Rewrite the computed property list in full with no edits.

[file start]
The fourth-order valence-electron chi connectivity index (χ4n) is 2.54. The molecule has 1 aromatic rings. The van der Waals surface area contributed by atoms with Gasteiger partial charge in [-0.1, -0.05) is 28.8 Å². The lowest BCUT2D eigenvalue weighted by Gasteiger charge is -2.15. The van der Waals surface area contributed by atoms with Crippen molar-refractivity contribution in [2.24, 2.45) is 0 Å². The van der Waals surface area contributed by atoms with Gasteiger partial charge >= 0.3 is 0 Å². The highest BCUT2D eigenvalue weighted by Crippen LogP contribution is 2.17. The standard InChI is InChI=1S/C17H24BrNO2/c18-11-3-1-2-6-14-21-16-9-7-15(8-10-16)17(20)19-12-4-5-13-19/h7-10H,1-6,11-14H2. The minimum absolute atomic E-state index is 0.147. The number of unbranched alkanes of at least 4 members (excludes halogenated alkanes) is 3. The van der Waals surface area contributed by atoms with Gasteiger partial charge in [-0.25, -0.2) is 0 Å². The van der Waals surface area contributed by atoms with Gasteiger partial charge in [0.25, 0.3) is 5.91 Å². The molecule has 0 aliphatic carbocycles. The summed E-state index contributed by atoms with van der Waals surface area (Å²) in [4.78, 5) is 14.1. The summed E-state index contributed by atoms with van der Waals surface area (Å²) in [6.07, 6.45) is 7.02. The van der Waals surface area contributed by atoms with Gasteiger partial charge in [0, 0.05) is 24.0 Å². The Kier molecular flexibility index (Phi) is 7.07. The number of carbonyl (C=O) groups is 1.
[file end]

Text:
The fourth-order valence-electron chi connectivity index (χ4n) is 2.54. The molecule has 1 aromatic rings. The van der Waals surface area contributed by atoms with Gasteiger partial charge in [-0.1, -0.05) is 28.8 Å². The lowest BCUT2D eigenvalue weighted by Gasteiger charge is -2.15. The van der Waals surface area contributed by atoms with Crippen molar-refractivity contribution in [2.24, 2.45) is 0 Å². The van der Waals surface area contributed by atoms with Gasteiger partial charge >= 0.3 is 0 Å². The highest BCUT2D eigenvalue weighted by Crippen LogP contribution is 2.17. The standard InChI is InChI=1S/C17H24BrNO2/c18-11-3-1-2-6-14-21-16-9-7-15(8-10-16)17(20)19-12-4-5-13-19/h7-10H,1-6,11-14H2. The minimum absolute atomic E-state index is 0.147. The number of unbranched alkanes of at least 4 members (excludes halogenated alkanes) is 3. The van der Waals surface area contributed by atoms with Gasteiger partial charge in [-0.25, -0.2) is 0 Å². The van der Waals surface area contributed by atoms with Gasteiger partial charge in [0.25, 0.3) is 5.91 Å². The molecule has 0 aliphatic carbocycles. The summed E-state index contributed by atoms with van der Waals surface area (Å²) in [4.78, 5) is 14.1. The summed E-state index contributed by atoms with van der Waals surface area (Å²) in [6.07, 6.45) is 7.02. The van der Waals surface area contributed by atoms with Gasteiger partial charge in [0, 0.05) is 24.0 Å². The Kier molecular flexibility index (Phi) is 7.07. The number of carbonyl (C=O) groups is 1.